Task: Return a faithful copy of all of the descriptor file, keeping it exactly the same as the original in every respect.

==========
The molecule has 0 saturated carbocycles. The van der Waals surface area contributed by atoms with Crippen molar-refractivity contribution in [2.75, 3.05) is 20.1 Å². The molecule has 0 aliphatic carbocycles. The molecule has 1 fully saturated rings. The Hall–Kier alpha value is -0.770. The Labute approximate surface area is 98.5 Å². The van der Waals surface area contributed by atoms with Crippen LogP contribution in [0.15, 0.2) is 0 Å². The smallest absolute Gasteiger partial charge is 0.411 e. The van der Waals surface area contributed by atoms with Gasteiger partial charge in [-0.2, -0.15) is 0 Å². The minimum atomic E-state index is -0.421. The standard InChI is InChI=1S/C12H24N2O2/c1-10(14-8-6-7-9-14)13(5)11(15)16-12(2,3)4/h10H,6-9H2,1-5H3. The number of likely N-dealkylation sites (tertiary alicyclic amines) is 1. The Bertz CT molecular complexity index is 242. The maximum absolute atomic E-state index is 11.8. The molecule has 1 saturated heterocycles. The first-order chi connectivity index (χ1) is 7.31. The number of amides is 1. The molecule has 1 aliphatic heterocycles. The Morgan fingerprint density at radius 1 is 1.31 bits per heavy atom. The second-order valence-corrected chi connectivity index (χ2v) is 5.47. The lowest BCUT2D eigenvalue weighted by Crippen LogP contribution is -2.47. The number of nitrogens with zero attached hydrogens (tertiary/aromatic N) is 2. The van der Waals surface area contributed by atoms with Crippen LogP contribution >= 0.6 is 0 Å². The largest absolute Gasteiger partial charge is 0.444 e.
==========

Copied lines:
The molecule has 0 saturated carbocycles. The van der Waals surface area contributed by atoms with Crippen molar-refractivity contribution in [2.75, 3.05) is 20.1 Å². The molecule has 0 aliphatic carbocycles. The molecule has 1 fully saturated rings. The Hall–Kier alpha value is -0.770. The Labute approximate surface area is 98.5 Å². The van der Waals surface area contributed by atoms with Crippen LogP contribution in [0.15, 0.2) is 0 Å². The smallest absolute Gasteiger partial charge is 0.411 e. The van der Waals surface area contributed by atoms with Gasteiger partial charge in [-0.2, -0.15) is 0 Å². The minimum atomic E-state index is -0.421. The standard InChI is InChI=1S/C12H24N2O2/c1-10(14-8-6-7-9-14)13(5)11(15)16-12(2,3)4/h10H,6-9H2,1-5H3. The number of likely N-dealkylation sites (tertiary alicyclic amines) is 1. The Bertz CT molecular complexity index is 242. The maximum absolute atomic E-state index is 11.8. The molecule has 1 saturated heterocycles. The first-order chi connectivity index (χ1) is 7.31. The number of amides is 1. The molecule has 1 aliphatic heterocycles. The Morgan fingerprint density at radius 1 is 1.31 bits per heavy atom. The second-order valence-corrected chi connectivity index (χ2v) is 5.47. The lowest BCUT2D eigenvalue weighted by Crippen LogP contribution is -2.47. The number of nitrogens with zero attached hydrogens (tertiary/aromatic N) is 2. The van der Waals surface area contributed by atoms with Crippen LogP contribution >= 0.6 is 0 Å². The largest absolute Gasteiger partial charge is 0.444 e.